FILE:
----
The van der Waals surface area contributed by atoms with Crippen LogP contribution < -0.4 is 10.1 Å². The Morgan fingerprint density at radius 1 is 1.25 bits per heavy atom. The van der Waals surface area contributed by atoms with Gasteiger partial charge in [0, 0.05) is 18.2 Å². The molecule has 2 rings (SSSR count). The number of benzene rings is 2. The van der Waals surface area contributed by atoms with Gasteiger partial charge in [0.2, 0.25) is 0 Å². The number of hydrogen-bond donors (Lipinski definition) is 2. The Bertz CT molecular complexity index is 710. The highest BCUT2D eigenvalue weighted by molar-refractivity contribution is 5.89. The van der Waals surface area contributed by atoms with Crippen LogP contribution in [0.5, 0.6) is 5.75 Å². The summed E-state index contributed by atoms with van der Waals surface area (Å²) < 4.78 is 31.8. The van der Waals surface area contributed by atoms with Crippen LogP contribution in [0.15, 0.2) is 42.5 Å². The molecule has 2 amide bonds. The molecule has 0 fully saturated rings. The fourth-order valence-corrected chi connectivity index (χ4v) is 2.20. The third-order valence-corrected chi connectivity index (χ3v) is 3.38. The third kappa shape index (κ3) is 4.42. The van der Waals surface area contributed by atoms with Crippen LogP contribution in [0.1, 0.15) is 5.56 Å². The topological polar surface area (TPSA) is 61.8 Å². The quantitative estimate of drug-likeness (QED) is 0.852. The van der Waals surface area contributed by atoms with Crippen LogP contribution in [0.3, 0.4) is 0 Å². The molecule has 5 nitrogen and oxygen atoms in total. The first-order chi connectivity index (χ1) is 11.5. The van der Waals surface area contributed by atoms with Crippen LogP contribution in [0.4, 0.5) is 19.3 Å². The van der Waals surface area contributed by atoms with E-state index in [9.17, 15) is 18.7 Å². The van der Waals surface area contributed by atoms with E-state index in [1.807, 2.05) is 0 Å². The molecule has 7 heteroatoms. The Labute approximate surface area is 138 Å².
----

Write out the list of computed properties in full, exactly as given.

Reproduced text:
The van der Waals surface area contributed by atoms with Crippen LogP contribution < -0.4 is 10.1 Å². The Morgan fingerprint density at radius 1 is 1.25 bits per heavy atom. The van der Waals surface area contributed by atoms with Gasteiger partial charge in [0, 0.05) is 18.2 Å². The molecule has 2 rings (SSSR count). The number of benzene rings is 2. The van der Waals surface area contributed by atoms with Gasteiger partial charge in [0.2, 0.25) is 0 Å². The number of hydrogen-bond donors (Lipinski definition) is 2. The Bertz CT molecular complexity index is 710. The highest BCUT2D eigenvalue weighted by molar-refractivity contribution is 5.89. The van der Waals surface area contributed by atoms with Crippen LogP contribution in [0.5, 0.6) is 5.75 Å². The summed E-state index contributed by atoms with van der Waals surface area (Å²) < 4.78 is 31.8. The van der Waals surface area contributed by atoms with Crippen LogP contribution in [0.15, 0.2) is 42.5 Å². The molecule has 2 amide bonds. The molecule has 0 fully saturated rings. The fourth-order valence-corrected chi connectivity index (χ4v) is 2.20. The third-order valence-corrected chi connectivity index (χ3v) is 3.38. The third kappa shape index (κ3) is 4.42. The van der Waals surface area contributed by atoms with Crippen LogP contribution in [0.1, 0.15) is 5.56 Å². The topological polar surface area (TPSA) is 61.8 Å². The quantitative estimate of drug-likeness (QED) is 0.852. The van der Waals surface area contributed by atoms with Crippen LogP contribution in [0.3, 0.4) is 0 Å². The molecule has 5 nitrogen and oxygen atoms in total. The first-order chi connectivity index (χ1) is 11.5. The van der Waals surface area contributed by atoms with Crippen LogP contribution in [0.4, 0.5) is 19.3 Å². The van der Waals surface area contributed by atoms with E-state index in [9.17, 15) is 18.7 Å². The van der Waals surface area contributed by atoms with E-state index in [1.807, 2.05) is 0 Å². The molecule has 7 heteroatoms. The Labute approximate surface area is 138 Å².